My aunt was excited that I had gone to watch a feature-length German film. She contacted one of her relatives in Germany and had them buy a hardcover copy of the original novel and send it to the US. She gave it to me as a Christmas present. It’s still one of my treasured possessions. I’m sorry to say I have not taken the time to wade through and read the whole thing, but I was delighted when I recently picked it up and discovered my German is still good enough to follow the gist of the story.

Writers are often told to “write what you know.” This can be tricky for science fiction writers. That said, we should pull from our experience to make what we imagine as believable as possible. One of the reasons Das Boot was fascinating to me was how real it made serving in a cramped, enclosed ship. Much as I loved the Star Trek-like future of grand, beautiful starships, I couldn’t help but think the reality of military space ships would look more like the U-96 in Das Boot than Captain Picard’s spacious Enterprise. When I started writing the stories that would become the foundation of my Space Pirates’ Legacy series, I made space vessels cramped and claustrophobic with crews who got on each others’ nerves.

Back in the days when I first saw the movie Das Boot, I’d heard rumors of a longer version than the one we saw in the United States. It turns out this was a 5-hour cut broadcast over five nights on British television in 1984. This cut (more or less) was eventually released in the United States as “The Original Uncut Version” shown above. I bought it a few years ago, then promptly moved to a new house where it disappeared under a stack of other videos. I finally found it again and watched the five-hour cut.

I have to say, I was impressed. The longer cut didn’t drag at all. What it gave us were more character moments. The 1980s American theatrical release focused on the captain, the chief engineer, and the war correspondent. The longer release gives us a chance to know the first officer, the third officer, the navigator and the radio operator much better. The crew began to feel even more like a family, albeit a dysfunctional one at times.

I’ve come to realize that space travel would be unsustainable if spaceships were as small and crowded as a World War II-era U-boat, but still, thinking about how they ate, the jobs they were assigned to, the “human” touches that made the sub a little more livable than sterile are all things that help me think about how to design space vessels in my writing. If you want to see how I’ve brought that into play, a good place to start is book one of my Space Pirates’ Legacy series, Firebrandt’s Legacy. You can learn more at: http://www.davidleesummers.com/Firebrandts-Legacy.html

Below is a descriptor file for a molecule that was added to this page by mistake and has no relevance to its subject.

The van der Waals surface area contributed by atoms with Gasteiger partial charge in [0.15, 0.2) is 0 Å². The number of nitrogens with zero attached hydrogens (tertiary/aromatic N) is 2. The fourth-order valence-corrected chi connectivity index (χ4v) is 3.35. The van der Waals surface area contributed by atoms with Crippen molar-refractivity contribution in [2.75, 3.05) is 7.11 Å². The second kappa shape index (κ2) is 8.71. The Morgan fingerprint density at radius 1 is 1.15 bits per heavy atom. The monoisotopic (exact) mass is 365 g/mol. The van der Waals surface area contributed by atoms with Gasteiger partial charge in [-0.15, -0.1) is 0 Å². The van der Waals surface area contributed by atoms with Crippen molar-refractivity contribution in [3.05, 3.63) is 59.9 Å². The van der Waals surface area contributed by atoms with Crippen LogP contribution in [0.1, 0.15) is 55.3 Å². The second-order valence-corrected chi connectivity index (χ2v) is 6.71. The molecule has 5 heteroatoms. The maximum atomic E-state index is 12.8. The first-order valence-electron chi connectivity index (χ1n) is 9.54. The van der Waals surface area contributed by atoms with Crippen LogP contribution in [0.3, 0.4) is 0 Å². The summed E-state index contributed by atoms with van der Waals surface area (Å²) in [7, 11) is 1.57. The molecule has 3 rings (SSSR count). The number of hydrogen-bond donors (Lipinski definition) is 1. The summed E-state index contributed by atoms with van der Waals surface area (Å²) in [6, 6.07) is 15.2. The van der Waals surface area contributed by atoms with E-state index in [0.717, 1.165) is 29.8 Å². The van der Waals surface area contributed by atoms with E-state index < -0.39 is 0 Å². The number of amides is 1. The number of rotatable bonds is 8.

Star Trek: Picard

For staying at home during a pandemic, I feel like I’ve been extremely busy the last six weeks. Some of this has been from documentation work that I’ve discussed here. Some has been because rights to three of my novels revert to me at the end of this month and I’m working to get new editions ready to go when the reversion takes effect. This past Friday, the Tucson Amateur Astronomy Association invited to me to speak to them via Zoom about Kitt Peak’s DESI project. The upshot is that I haven’t had as much extra time to read or watch TV as I might even under normal circumstances. Despite that, I decided to take advantage of a CBS All Access offer of a free month to watch a series I’ve been looking forward to, Star Trek: Picard.

The series takes place twenty years after the events of Star Trek: Nemesis. Admiral Picard, played admirably by Patrick Stewart, has retired to his home and vineyards in France. Meanwhile, in Seattle, black-suited agents storm the home of a young woman named Dahj and kill her boyfriend. She reveals extraordinary strength and gets away. Somehow she knows Picard is the one who can help her. Picard then figures out that she was a biological synthetic lifeform created from cells taken from Commander Data’s positronic network. In short, she’s a daughter of Commander Data, who sacrificed himself in Nemesis to save Picard.